Welcome! Thank you for stopping by. Here's a bit from A King's Christmas, continuing from my last post, a couple of weeks ago.
I hope you enjoy it.
When they arrived home, Alyssa was in the kitchen making carrot soup. As she stirred the pot she sung a Christmas song from her childhood. She waved, but kept singing when her twin sister arrived.
“Don’t sing that, okay?” Lexie said.
“That was mom’s song. I don’t want to hear it.”
“You still hate her, don’t you?” Alyssa picked up the salt and shook it over the large pot.
“I don’t hate her. Well, no, that’s not true. I do kinda sorta hate her.”
“After all these years you should be past that now.”
“She has been gone forever, hasn’t she?”
“Yep. Would you taste the soup? I think it needs more salt.” Alyssa dipped a big spoon in the bubbling liquid.
“Yum. That’s delish. Perfect. No more salt,” Lexie said. “Wait ‘till Tuffer tastes that.”
“He’ll be asking you to make it every week,” Lyssa replied.
“And I’ll send him over to your house,” her sister replied.
Jo dropped her bundles on the kitchen table then stopping at the highchair where her infant son sat. “Has he been good?”
The baby shrieked with joy upon seeing his mother.
“Butch has been a doll. But he always is,” Lyssa said, beaming at the child.
“He must take after you, Jo,” Lexie said. “Dad doesn’t have such an even disposition.”
Jo pulled out three jars of baby food from the cabinet. She also took down the box of Cheerios. After dumped a small handful on his tray, she heated up his food.
“I think your father has a very even disposition,” Jo remarked.
Both girls burst out laughing. “Haven’t you been watching him on the field?” Lexie asked.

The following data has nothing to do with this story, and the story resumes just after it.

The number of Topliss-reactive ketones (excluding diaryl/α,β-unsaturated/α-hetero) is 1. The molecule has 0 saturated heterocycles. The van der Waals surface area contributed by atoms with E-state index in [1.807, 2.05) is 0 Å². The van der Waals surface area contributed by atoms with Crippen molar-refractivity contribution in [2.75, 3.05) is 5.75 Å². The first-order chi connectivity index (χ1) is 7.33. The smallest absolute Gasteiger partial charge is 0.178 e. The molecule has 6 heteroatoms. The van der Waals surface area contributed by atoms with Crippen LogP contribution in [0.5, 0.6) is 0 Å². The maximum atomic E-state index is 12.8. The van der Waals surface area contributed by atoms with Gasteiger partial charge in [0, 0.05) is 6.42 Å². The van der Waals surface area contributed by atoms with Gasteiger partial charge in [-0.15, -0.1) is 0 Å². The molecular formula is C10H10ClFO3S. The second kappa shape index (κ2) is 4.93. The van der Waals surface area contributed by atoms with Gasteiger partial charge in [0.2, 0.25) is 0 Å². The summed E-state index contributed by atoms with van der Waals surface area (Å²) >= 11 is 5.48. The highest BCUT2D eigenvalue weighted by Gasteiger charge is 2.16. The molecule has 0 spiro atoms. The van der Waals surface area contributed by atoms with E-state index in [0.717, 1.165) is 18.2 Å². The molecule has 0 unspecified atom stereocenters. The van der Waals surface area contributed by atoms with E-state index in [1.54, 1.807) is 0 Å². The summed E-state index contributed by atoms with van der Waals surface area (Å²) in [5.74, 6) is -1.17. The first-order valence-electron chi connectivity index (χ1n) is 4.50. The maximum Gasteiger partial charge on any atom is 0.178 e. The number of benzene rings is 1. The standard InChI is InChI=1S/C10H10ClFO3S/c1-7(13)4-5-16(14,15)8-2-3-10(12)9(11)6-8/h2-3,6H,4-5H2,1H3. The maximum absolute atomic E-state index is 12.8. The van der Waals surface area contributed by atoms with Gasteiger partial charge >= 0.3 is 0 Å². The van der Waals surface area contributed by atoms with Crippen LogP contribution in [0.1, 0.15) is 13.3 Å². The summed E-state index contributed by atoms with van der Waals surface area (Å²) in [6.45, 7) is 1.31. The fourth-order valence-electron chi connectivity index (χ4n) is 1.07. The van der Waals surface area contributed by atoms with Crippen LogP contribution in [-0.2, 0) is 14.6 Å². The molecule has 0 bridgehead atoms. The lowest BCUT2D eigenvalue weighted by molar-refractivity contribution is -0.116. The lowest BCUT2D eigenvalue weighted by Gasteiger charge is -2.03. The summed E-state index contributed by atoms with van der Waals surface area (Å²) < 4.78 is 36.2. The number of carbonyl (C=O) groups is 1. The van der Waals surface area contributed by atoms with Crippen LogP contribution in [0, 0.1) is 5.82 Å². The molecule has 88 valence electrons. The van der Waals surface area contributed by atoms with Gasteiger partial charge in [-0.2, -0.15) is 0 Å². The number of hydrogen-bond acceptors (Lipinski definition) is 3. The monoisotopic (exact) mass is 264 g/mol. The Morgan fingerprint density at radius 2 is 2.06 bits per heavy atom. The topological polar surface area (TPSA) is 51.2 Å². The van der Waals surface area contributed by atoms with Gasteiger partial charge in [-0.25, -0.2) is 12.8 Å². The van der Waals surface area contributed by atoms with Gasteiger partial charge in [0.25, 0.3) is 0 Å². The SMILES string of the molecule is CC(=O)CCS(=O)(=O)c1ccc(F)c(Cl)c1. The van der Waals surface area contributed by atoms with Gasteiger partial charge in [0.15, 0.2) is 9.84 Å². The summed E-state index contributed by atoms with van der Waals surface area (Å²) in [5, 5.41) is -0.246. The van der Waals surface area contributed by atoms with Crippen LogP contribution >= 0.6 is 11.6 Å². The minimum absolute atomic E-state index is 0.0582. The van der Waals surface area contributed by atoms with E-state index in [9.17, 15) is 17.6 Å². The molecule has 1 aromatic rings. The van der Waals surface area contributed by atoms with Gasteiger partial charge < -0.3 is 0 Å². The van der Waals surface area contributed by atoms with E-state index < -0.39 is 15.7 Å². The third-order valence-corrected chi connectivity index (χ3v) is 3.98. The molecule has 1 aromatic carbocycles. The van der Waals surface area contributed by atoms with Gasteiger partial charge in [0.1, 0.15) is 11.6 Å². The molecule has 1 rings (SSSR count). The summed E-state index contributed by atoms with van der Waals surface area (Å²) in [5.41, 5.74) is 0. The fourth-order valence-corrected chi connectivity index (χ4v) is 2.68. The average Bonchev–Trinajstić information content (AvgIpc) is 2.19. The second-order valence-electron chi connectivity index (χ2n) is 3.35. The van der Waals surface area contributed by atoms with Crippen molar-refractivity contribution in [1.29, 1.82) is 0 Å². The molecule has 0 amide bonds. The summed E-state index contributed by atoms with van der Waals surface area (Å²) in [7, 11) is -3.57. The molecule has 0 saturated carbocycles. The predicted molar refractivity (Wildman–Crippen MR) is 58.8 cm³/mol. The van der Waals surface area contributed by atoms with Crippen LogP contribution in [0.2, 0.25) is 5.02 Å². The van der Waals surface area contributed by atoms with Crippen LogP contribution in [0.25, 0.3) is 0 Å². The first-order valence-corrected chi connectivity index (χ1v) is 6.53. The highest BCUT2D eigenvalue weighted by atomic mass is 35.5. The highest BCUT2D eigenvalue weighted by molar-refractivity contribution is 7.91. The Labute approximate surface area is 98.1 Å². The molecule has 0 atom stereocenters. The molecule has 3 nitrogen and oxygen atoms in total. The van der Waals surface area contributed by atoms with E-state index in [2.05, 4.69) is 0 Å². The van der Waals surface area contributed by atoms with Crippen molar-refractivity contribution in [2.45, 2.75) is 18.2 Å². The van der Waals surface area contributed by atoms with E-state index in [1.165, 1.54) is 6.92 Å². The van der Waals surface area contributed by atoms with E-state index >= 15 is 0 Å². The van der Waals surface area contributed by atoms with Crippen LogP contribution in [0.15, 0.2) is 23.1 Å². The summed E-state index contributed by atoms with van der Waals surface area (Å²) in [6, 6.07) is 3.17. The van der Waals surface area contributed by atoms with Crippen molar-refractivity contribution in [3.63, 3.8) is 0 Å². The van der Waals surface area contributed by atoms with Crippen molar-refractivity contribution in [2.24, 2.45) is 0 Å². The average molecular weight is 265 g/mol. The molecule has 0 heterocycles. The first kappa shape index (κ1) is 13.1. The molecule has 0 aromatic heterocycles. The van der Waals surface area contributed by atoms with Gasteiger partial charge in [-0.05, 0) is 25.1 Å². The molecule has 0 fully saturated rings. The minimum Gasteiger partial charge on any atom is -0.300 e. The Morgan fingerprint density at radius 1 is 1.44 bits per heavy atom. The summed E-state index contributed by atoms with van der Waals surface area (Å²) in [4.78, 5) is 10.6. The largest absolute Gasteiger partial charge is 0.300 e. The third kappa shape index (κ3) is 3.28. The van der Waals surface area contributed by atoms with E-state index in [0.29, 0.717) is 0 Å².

“Oh my God, every curse word he knows,” Lyssa said, shaking her head. “I hope Tuffer’s parents won’t be offended.”
“They’re regular people. They won’t care,” Lexie added.
“Lexie, are you doing the stuffing? Where’s the schedule?” Jo asked.
Alexia strolled over to the fridge and glanced at a paper tacked up with a magnet.
“Hmm. Yep. My name is next to the stuffing. I’d better get started.”
“We need to put that bird in the oven in,” Jo checked her watch. “Twenty minutes. Can you do it?” Jo stirred the baby’s cereal and meat together. Butch grabbed Cheerios in his little fist and shoved them into his mouth.
“I’m on it. Twenty minutes? Piece of cake,” Lexie said.
Jo smiled as she sat down and dipped a tiny spoon into the mush. Her son’s eyes lit up. He grinned and kicked his feet as he mother scooped up a bit of his meal.
“Butch is a good eater,” Lyssa observed.
“Just like his dad,” Jo said, twisting the wedding band on her finger.
“Next year we might have to get a bigger turkey,” Lexie chuckled, opening the fridge.